Lloyd extrapolates a case for a parallel government-sponsored communications network -- think of PBS on steroids -- based on Madison's support for a national postal service. The fatal flaw in Lloyd's revisionist history logic is that the post office was, and still is, a channel for information, not an arbiter of the content of what gets communicated -- except in cases of illegal activity like mail fraud. Lloyd imagines, because it never existed in reality, an early federal government that embraced "the responsibility to ensure the communications capability of all." (p.22)   

As for his definition of the "public sphere," Lloyd borrows "strongly" from Regulatory Czar Cass Sunstein's argument that Madison believed that the American republic "put a premium on broad, reasoned discussion among political equals." (p. 12)  So Obama's FCC Diversity Czar is playing off of the Regulatory Czar. A case of Czar inbreeding.

In an argument that we'll likely hear if Lloyd's proposal is promoted by the Obama administration, he states,

"The abdication of a government duty to provide for the diverse political communications between citizens has allowed our democracy, our republican mechanisms of deliberation, to wither under the dominance of one faction...To allow large corporations, one faction of our nation, to dominate the creation and dissemination of what we call news, however, destroys the careful balance struck by the founders between a variety of competing factions...Corporate liberty has overwhelmed citizen equality." (p. 17)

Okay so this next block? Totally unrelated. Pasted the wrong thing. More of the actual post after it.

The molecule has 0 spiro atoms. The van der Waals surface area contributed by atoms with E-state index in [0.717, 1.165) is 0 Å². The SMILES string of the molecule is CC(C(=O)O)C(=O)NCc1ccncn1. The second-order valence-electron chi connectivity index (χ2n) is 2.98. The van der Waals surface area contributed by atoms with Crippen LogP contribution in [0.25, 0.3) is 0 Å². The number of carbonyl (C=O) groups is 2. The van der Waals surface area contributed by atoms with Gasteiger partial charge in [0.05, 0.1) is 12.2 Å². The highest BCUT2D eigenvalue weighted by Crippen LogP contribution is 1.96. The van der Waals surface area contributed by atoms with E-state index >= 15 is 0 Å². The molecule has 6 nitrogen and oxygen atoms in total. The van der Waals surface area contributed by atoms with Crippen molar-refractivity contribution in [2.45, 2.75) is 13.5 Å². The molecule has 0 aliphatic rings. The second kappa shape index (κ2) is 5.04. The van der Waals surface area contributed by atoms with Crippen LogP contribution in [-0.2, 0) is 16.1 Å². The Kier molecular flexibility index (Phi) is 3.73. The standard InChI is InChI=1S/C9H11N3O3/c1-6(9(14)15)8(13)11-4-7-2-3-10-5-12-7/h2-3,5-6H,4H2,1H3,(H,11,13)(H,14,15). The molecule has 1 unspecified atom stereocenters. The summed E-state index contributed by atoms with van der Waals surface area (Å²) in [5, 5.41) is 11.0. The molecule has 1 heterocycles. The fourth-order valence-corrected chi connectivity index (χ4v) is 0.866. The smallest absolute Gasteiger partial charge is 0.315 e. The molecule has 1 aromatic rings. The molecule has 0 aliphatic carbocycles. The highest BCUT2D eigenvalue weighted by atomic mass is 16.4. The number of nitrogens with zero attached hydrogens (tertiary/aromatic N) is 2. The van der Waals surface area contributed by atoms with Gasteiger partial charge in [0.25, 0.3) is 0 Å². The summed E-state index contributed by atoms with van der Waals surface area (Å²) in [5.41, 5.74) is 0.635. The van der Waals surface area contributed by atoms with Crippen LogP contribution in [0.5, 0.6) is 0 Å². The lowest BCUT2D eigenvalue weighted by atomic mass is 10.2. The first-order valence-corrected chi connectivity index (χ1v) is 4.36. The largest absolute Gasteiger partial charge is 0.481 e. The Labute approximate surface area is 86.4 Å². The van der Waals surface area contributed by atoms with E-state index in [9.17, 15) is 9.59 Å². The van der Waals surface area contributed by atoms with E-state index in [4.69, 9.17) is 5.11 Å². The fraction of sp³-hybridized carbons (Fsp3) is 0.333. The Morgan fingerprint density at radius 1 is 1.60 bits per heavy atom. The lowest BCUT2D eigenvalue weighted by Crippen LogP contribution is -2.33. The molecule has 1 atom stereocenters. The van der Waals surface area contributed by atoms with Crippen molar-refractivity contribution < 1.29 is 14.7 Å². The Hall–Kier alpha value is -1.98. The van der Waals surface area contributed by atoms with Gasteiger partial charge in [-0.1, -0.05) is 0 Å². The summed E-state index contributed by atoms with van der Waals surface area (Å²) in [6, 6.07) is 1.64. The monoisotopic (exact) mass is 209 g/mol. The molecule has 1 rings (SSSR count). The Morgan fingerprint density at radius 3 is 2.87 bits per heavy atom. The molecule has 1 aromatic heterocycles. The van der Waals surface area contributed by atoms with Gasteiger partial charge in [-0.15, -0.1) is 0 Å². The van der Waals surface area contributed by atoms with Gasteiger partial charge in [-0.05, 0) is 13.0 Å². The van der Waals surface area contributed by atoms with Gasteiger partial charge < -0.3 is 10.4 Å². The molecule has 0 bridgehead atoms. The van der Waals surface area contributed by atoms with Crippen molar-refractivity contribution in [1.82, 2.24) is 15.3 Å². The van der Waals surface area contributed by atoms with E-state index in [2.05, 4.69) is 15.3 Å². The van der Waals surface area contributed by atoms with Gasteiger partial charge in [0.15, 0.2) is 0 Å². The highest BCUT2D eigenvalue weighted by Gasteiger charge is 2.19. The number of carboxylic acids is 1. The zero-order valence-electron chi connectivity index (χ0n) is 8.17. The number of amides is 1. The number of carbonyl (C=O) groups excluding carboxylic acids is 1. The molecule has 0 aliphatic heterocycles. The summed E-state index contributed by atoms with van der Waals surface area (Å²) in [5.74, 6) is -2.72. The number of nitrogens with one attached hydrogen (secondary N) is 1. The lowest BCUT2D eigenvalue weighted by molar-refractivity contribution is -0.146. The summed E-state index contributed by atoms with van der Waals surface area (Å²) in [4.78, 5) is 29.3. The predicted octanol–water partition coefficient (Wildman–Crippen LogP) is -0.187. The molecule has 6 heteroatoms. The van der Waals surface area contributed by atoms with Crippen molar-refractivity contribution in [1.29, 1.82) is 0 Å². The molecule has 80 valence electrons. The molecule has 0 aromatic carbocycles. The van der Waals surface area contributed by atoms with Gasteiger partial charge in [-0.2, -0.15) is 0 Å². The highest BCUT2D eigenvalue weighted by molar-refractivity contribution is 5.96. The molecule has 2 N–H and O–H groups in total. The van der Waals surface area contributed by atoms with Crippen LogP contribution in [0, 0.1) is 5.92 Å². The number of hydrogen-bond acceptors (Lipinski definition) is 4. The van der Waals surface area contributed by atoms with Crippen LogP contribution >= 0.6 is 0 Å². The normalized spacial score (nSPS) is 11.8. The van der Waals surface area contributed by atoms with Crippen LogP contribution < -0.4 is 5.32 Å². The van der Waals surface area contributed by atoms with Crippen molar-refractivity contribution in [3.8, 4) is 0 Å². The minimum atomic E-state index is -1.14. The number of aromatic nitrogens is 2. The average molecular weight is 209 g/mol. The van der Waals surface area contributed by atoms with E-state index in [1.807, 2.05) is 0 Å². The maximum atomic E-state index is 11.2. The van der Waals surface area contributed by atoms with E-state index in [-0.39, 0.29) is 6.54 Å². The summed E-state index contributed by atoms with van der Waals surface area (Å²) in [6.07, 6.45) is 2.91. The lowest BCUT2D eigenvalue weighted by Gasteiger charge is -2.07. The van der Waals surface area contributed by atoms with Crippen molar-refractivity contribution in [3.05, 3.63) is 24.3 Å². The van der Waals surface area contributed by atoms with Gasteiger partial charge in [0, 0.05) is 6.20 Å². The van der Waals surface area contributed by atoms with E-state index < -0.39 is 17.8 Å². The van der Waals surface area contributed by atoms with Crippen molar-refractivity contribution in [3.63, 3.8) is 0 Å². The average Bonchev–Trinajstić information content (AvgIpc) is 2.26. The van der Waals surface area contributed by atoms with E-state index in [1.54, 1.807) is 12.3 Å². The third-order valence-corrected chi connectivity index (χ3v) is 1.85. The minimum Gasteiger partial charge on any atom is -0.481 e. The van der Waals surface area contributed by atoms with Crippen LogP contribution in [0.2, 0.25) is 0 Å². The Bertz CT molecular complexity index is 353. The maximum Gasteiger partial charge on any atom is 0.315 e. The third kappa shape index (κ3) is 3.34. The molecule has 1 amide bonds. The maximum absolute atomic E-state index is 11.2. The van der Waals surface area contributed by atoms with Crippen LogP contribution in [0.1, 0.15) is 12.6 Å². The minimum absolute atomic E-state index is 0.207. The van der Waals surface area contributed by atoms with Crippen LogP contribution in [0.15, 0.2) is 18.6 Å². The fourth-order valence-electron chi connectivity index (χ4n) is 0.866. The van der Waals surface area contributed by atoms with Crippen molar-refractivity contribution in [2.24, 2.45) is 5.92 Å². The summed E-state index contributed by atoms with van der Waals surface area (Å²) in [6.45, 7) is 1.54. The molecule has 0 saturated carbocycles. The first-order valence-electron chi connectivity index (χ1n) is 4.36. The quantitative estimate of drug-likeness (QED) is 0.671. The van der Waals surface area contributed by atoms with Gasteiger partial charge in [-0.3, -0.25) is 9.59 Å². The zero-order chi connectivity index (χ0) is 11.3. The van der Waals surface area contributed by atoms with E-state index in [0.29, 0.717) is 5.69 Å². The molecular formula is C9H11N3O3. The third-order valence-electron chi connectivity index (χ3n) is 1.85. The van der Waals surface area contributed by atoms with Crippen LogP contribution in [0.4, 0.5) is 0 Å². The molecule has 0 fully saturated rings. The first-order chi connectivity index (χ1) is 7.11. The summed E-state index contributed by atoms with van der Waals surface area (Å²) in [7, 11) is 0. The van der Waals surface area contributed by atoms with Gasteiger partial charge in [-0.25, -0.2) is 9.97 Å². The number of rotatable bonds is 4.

Lloyd preemptively offers a rebuttal to those who will claim that the increasing array of communication outlets, principally the internet, have broadened the freedom of speech.

"[A]s communications technologies become even more important to democratic participation, the government's inherent responsibility to protect and advanced democratic engagement is increased." (p. 20)

The bulk of Lloyd's book traces the evolution of communication technologies from the telegraph to the internet. In each episode of technological advancement, the federal government, by his analysis, failed to balance private interests, held by corporations, with public interests. Consequently, "U.S. communications policy has failed our democracy." (p. 167) And, as a result of this failure, "our present lived democracy does not reflect the core tenets of the republic established by the founders." (p. 229), and is, therefore, "the farce Madison feared" (p. 282).